• "For our conception of the truly good and sensible man is that he bears all the chances of life with decorum and always does what is noblest in the circumstances, as a good general uses the forces at his command to the best advantage in war, a good cobbler makes the best shoe with the leather that is given him, and so on through the whole series of the arts." [tr. Weldon (1892)]
  • "We hold that the truly good and wise man will bear all kinds of fortune in a seemly way, and will always act in the noblest manner that the circumstances allow; even as a good general makes the most effective use of the forces at his disposal, and a good shoemaker makes the finest shoe possible out of the leather supplied him, and so on with all the other crafts and professions." [tr. Rackham (1926)]
Added on 18-Feb-20 | Last updated 18-Feb-20
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If you can’t change your fate, change your attitude.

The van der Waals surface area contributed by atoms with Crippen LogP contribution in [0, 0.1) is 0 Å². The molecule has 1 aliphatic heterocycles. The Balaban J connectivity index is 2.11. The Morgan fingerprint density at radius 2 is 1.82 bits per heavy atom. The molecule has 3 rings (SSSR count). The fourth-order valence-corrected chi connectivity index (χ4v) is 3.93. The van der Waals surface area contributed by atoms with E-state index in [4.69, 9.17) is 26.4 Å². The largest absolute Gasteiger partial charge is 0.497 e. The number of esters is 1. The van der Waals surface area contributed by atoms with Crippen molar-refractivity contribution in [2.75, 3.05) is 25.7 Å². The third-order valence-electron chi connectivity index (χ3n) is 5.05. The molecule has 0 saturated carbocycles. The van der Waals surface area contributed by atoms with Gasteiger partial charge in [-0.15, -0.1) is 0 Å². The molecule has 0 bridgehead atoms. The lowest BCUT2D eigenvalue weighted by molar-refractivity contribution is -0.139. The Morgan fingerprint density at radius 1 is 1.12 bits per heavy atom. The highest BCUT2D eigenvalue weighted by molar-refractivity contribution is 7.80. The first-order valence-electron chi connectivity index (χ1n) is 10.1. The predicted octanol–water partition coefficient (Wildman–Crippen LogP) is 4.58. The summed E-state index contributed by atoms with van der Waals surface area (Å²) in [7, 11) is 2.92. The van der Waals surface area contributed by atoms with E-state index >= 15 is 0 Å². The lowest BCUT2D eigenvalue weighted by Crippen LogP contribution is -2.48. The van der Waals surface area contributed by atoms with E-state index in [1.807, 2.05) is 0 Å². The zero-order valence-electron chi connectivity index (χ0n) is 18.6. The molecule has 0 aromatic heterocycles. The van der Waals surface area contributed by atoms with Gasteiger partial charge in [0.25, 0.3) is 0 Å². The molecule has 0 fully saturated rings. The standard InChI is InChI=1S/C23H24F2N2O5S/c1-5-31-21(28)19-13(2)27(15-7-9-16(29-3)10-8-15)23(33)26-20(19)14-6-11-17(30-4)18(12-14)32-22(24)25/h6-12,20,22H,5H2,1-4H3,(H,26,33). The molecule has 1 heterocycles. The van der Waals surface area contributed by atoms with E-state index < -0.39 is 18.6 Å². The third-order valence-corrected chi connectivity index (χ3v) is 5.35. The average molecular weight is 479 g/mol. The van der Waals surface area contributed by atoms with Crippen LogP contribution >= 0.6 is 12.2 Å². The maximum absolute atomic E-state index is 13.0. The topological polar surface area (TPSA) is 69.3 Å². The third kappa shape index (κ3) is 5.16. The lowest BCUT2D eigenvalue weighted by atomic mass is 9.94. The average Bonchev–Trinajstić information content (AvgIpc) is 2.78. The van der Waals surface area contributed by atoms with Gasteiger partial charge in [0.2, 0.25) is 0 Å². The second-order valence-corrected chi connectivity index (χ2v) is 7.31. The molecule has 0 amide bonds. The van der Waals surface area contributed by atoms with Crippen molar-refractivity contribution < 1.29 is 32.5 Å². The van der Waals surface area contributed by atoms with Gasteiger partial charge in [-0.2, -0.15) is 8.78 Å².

Other Authors and Sources
Chinese proverb

Quoted by Amy Tan, The Kitchen God’s Wife (1992).
Added on 11-Feb-20 | Last updated 11-Feb-20
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People don’t alter history any more than birds alter the sky, they just make brief patterns in it.

Terry Pratchett (1948-2015) English author
Mort (1987)
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Added on 28-Dec-18 | Last updated 28-Dec-18
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“The moving finger writes, and having writ, moves on” — and only then do you find out if it goosed you in passing.

Robert A. Heinlein (1907-1988) American writer
Farnham’s Freehold, ch. 21 (1964)
    (Source)

See Omar Khayyám.
Added on 7-Aug-17 | Last updated 7-Aug-17